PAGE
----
“Could we get some menus, thanks”, you ask.
“Sure, I’ll be right with you”, is the reply from the waiter.
They are the words you got anyway. But you also got a little something extra with that reply. You had to read between the lines. Maybe it was in the tone, maybe it was in the body language. But something about their reply also said, “Why the fuck couldn’t you eat somewhere else?”
It was subtle, but it was there.
You got your menus. (Eventually.)
You got to order meals. (When your waiter was in the mood.)
And you got your food (after a while).
Technically, you were given everything that could have been expected.
But you also got the impression that you were an imposition, causing the waiter to exert effort and taking up time that they could have been using for other things, such as reading the paper or chatting up the waitress. No need to pay for that feeling of guilt though. It was complimentary, like the bread.
I am certainly not suggesting this happens all the time. Also, I’d hate to try and put a percentage on how often it happens, because its just impossible to tell. But I am saying the percentage is higher than zero and I suspect most of us have experienced it at some point.
But from the waiter’s perspective, why would they try any harder?
Its not like they’re going to get paid any more for providing good service. Their wage is fixed (and for a lot of them its fixed at the minimum).
Its not like they even really want the job (because for most its just a casual job on the way to something better, such as a ‘real’ career). So, you not returning, due to bad service, doesn’t concern them.
And many people are not going to complain to the mananger, because its not as if the waiter has been openly hostile. Everything they have done to make you feel uncomfortable and hesitant to ask for anything from them has all occurred beneath the surface, out of the eyes of management and its even hard to pinpoint yourself. It would be hard for even the waiter to identify because its not deliberate on their part, but a result of just not being bothered. As such, its free from specific identification and criticism.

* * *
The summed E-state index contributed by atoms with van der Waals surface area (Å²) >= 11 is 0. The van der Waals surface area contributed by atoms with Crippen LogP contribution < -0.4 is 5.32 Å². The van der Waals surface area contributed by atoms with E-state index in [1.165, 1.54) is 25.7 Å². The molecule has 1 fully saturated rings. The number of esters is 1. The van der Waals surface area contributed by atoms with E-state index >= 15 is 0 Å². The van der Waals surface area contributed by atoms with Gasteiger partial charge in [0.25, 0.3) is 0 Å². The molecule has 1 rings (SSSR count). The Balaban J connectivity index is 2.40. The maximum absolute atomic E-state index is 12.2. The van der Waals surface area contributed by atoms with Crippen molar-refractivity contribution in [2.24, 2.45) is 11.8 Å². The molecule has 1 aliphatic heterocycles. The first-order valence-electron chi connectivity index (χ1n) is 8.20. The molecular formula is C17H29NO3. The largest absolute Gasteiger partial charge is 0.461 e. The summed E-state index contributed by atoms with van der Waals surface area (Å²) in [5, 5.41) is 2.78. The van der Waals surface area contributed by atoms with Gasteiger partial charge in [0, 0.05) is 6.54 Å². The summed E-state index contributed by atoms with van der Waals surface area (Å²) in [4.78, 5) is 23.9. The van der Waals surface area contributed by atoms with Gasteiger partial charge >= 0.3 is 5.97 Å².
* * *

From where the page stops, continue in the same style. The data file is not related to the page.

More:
So there is no real reason for a service-employee to try and ensure any level of service beyond the barest of minimums. Given this incentive structure, we shouldn’t be annoyed when we get bad service. Really, we should be amazed if we receive any level of service, whenever we eat out.
(Of course, one could argue that, even without these lack of incentives, people will still do their job properly because that’s what they are “supposed” to do and they will also take pride in a job well done. But if human beings really operated like that, I suspect communist states would have had a better run and McDonalds wouldn’t have to give police officers discounted food, just so they would patrol the area.)
Some countries think they have this issue sorted, by lowering service-employee fixed wage rates and having the customer make up the wage via tips.
Read any public forum that discusses tipping in the USA and this will be the first thing anyone says. Tips ensure that the service-employees deliver high levels of service, because if they don’t they will not get paid. Further, the argument goes, it gives the service-employee the incentive to put forth really high levels of service with the hope of extra-ordinary tips as a motivator.
But, it seems, that under such conditions tips just become expected. (After all, tips, in such circumstances, are needed for the service-employee to live). In this situation, customers often tip regardless because they are so petrified of what would happen if they don’t. If a service-employee is going to get a tip anyway, then the situation becomes very much like the one I described in Australia. No incentive and a reasonable chance of the service-employee exhibiting no effort.
So in the end, I’m not sure that lowering Australian service-employees fixed wages and having customers tip on service-quality would have any positive effect on service levels, or if it would even encourage service-employees to pretend they don’t hate you, just because you chose to eat where they work.